Norman stared at his feet. He had to hold both his hands to keep them from shivering. His mouth was dry. He tried to lick his lips but there was no moisture in his mouth. Breakfast was the best time to tell mother. She would only grow grumpier through the day. And he had been wanting to say this for a while now.

“Mother…” he whispered. She did not hear him and continued eating the pancakes.

“Mother, I have decided to leave,” he said as if testing her hearing. Continue reading

Little red ghagra choli

abstract-art-artistic-414768Little Pinky jumped up in joy because it was Diwali. It meant she got to wear her brand new red ghagra choli. It also meant she got to visit her grandmother. Little Pinky got ready even before mommy told her to get up. When mommy came into her room, mommy was very happy to see her ready and helped her into her brand new glittery ghagra choli.

“Can I go meet grandma now?” Little Pinky jumped up and down with excitement.

Mommy’s face fell. She rubbed her eyes and sighed. She forced herself to smile and said, “Yes Pinky, you can go and visit grandma…”

“Yay!” Pinky ran around the house in joy.

Mommy gave her a large box of sweets, “give this to Grandma. Wish her a happy Diwali.”

Pinky nodded, “I have my own gift for Grandma too.” She ran into her room, pulled out her gift from her school bag and placed it inside the box of sweets.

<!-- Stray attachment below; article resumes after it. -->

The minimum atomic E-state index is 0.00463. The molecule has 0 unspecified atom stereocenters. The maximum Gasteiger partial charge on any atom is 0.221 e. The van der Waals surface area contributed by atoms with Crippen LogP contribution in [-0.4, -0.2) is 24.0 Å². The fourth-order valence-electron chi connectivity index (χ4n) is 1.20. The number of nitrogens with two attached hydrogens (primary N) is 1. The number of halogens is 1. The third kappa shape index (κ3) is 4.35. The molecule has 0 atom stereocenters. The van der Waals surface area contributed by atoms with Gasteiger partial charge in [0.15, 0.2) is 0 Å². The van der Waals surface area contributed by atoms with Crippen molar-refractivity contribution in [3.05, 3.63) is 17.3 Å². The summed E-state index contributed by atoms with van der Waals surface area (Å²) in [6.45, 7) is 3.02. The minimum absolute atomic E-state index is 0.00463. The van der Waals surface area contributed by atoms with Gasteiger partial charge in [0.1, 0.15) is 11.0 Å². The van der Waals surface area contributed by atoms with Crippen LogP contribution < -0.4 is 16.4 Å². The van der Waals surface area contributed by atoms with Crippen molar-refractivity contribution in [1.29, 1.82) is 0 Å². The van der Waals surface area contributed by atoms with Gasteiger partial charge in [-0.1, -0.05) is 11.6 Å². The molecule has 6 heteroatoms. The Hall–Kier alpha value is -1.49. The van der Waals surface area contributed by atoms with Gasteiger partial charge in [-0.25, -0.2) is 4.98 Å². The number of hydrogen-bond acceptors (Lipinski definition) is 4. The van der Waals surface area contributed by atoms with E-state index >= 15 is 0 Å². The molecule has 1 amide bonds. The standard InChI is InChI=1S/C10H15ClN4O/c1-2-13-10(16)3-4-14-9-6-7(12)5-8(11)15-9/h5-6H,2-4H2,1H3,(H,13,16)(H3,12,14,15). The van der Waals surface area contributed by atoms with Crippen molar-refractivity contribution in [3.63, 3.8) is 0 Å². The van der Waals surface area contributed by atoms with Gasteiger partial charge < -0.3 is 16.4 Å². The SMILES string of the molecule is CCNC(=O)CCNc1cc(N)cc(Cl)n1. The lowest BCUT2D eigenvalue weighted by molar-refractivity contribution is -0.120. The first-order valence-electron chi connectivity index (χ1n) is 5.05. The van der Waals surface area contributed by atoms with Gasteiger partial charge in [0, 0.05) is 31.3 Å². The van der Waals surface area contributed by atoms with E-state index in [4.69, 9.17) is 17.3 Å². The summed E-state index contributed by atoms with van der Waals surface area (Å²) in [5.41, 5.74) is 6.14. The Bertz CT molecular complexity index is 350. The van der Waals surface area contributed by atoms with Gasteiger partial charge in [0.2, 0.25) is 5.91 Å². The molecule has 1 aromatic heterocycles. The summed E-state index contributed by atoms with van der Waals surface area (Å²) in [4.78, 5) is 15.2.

Little Pinky noticed her mom sitting sadly on the sofa. Mommy liked grandma too, just like Pinky did. But grandma and mommy had been fighting recently. Pinky didn’t know why, when she asked mommy, mommy simply said it was because grandma wanted to give her cousin Pappu more chocolates than her. This had hurt Pinky, why would grandma give Pappu more chocolates? Pinky always thought grandma liked her more. But Pinky was sure when grandma saw her in her new red ghagra choli and ate her sweets she would love her again. And she would give her more chocolates than Pappu.

Pinky went to Mommy, “Don’t worry mommy. I will make sure grandma loves me more. I will take good care of grandma.” Continue reading

Fury…

It is past midnight. You struggle between the need to watch another episode of Black mirror, or to sleep. You take a look at the time again, 12:30 am. You calculate that if you sleep just about this minute, you would get exactly five hours of rest before your alarm starts screaming to “it’s all about that bass” by Meghan Trainor. A heavy cloud of exhaustion lowers itself and settles on your shoulders. You feel burdened, not just by your increasingly heavy frame but also by your head that carries viscous notions. You sigh and promise yourself that tomorrow you would put Adi early to bed, so that you would have the time to watch at least two episodes of Black Mirror and yet get to sleep by midnight.